Last modified on 2 June 2014, at 14:45

wits' end

EnglishEdit

Alternative formsEdit

EtymologyEdit

wits' + end

NounEdit

wits' end (plural wits' ends)

  1. (chiefly UK) Limit of one's sanity or mental capacity; point of desperation.
    • 1699, Edward Taylor, in The Poems of Edward Taylor (1989 edition), page 136:
      The Seamen they
      Bestir their stumps, and at wits end do weep.
      Wake, Jonas, who saith
      Heave me over deck.
    • 1868, Wilkie Collins, The Moonstone, ch. 22:
      He was so eloquent in drawing the picture of his own neglected merits, and so pathetic in lamenting over it when it was done, that I felt quite at my wits' end how to console him.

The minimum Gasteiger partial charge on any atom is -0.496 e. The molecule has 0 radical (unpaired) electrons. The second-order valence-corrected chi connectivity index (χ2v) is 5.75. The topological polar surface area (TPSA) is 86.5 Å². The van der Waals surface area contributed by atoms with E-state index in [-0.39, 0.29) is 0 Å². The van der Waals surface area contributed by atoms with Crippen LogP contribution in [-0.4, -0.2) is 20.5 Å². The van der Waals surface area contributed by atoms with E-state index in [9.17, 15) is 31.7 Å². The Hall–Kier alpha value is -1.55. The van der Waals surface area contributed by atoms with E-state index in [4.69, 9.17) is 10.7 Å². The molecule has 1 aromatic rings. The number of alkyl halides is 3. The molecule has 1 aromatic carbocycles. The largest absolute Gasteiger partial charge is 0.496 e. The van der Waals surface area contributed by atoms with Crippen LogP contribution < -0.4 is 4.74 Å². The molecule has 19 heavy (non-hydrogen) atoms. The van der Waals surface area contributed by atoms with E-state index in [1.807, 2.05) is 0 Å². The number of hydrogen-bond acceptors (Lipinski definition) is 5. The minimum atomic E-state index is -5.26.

• 1906, Upton Sinclair, The Jungle, Chapter 18
      The frightened women were at their wits' end.
    • c. 1911, John Muir, in John Muir and Michael P. Branch, John Muir's Last Journey: South to the Amazon and East to Africa (2002 edition), page 138:
      Our dozen cabin passengers sorely put to wits' end to pass yesterday without cards in observance of the Sabbath.
    • 2010 Dec. 10, Leo Cendrowicz, "Talks on Iran's Nuclear Program Produce ... More Talks," Time:
      Yet years of talks, threats and sanctions have failed to halt the program, and officials are at their wits' end on how to wean Iran off its nuclear habit.

TranslationsEdit

Usage notesEdit

  • The form wits' end is preferred nearly 3 to 1 in the UK (BNC).
  • The form wit's end is preferred more than 2 to 1 in the US (COCA).

See alsoEdit